Russia's Rostec unit ready for out-of-court deal with Boeing on 737 MAX order

By Gleb Stolyarov and Tom Balmforth MOSCOW (Reuters) - A unit of Russian conglomerate Rostec said on Tuesday it was ready for an out-of-court settlement with Boeing over its order for 35 Boeing 737 MAX jets, a spokesman for Rostec's subsidiary Avia Capital Service told Reuters. Boeing MAX 737 jets have been grounded worldwide and airlines are cancelling multimillion contracts following crashes in October and March that killed 346 people

Reuters August 28, 2019 00:07:42 IST
Russia's Rostec unit ready for out-of-court deal with Boeing on 737 MAX order

Russias Rostec unit ready for outofcourt deal with Boeing on 737 MAX order

By Gleb Stolyarov and Tom Balmforth

MOSCOW (Reuters) - A unit of Russian conglomerate Rostec said on Tuesday it was ready for an out-of-court settlement with Boeing over its order for 35 Boeing 737 MAX jets, a spokesman for Rostec's subsidiary Avia Capital Service told Reuters.

Boeing MAX 737 jets have been grounded worldwide and airlines are cancelling multimillion contracts following crashes in October and March that killed 346 people.

Earlier on Tuesday, Rostec said its unit had filed a lawsuit in the United States to cancel its order for the 35 MAX jets. The Financial Times, which first reported the move, said Avia Capital Service gave Boeing a cash deposit of $35 million.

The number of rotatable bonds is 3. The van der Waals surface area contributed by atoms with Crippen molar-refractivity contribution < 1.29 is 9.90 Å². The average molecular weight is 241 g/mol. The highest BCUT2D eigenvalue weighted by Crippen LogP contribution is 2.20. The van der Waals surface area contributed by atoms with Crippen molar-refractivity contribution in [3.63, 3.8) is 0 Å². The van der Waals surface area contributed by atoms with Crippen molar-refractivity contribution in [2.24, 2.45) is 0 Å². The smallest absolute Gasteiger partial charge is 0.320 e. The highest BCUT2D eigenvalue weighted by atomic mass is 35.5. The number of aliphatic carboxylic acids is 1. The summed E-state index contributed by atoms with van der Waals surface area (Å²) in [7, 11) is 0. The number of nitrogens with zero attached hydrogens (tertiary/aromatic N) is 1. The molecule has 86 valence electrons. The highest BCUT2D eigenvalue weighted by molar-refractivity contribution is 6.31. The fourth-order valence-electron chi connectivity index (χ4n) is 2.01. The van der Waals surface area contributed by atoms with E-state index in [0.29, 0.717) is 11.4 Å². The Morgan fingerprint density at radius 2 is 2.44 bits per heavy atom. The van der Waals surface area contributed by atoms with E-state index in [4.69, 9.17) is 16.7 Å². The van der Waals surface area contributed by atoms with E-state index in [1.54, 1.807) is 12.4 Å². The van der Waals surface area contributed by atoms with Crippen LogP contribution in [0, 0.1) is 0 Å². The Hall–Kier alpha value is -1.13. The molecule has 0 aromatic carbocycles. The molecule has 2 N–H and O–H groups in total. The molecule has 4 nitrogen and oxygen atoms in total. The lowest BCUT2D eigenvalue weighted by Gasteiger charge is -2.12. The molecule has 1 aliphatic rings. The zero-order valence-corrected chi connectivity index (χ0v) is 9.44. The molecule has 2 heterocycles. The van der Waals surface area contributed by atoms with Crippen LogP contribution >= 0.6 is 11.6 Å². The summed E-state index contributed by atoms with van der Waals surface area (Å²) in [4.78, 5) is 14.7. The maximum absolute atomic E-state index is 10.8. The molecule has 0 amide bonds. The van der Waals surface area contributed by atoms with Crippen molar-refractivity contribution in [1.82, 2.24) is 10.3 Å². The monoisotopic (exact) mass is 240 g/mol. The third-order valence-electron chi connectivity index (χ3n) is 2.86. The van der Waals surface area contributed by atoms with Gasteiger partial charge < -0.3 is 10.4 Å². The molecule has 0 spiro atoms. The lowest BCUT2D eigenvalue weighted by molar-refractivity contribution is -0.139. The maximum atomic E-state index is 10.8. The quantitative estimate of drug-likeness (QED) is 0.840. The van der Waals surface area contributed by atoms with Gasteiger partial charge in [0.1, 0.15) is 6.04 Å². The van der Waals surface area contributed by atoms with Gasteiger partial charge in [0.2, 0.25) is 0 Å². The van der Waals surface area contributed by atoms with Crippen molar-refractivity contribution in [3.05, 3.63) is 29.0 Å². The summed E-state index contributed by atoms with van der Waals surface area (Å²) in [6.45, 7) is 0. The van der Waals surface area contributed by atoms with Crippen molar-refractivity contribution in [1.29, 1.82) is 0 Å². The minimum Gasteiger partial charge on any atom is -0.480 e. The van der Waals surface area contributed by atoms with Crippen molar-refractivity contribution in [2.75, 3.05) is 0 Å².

A spokesman for Avia Capital Service told Reuters that delivery of the jets was first scheduled for October 2019 but was moved to March 2022. The Rostec unit had paid Boeing a deposit and was suffering losses from non-delivery, he said.

"If Boeing executives show a good will, we are ready to hold talks and find a mutually-beneficial out-of-court settlement for compensation of the losses we have suffered," he said.

He added that the jets were ordered for a number of Russian air companies, including domestic low-cost firm Pobeda, a unit of the state carrier Aeroflot.

Russia is mainly using Boeing and Airbus jets for passenger flights, with a number of domestic airlines also adding Russian-made regional Sukhoi Superjet aircraft to their fleets.

The Rostec subsidiary now wants the deposit to be returned by Boeing with interest, along with $75 million in "lost profit" and about $115 million in compensatory damages, plus "several times the amount" in punitive damages, the FT said.

Rostec declined to provide further details about the lawsuit.

(Reporting by Gleb Stolyarov; writing by Anton Kolodyazhnyy and Tom Balmforth; Editing by Sherry Jacob-Phillips/Katya Golubkova and Emelia Sithole-Matarise)

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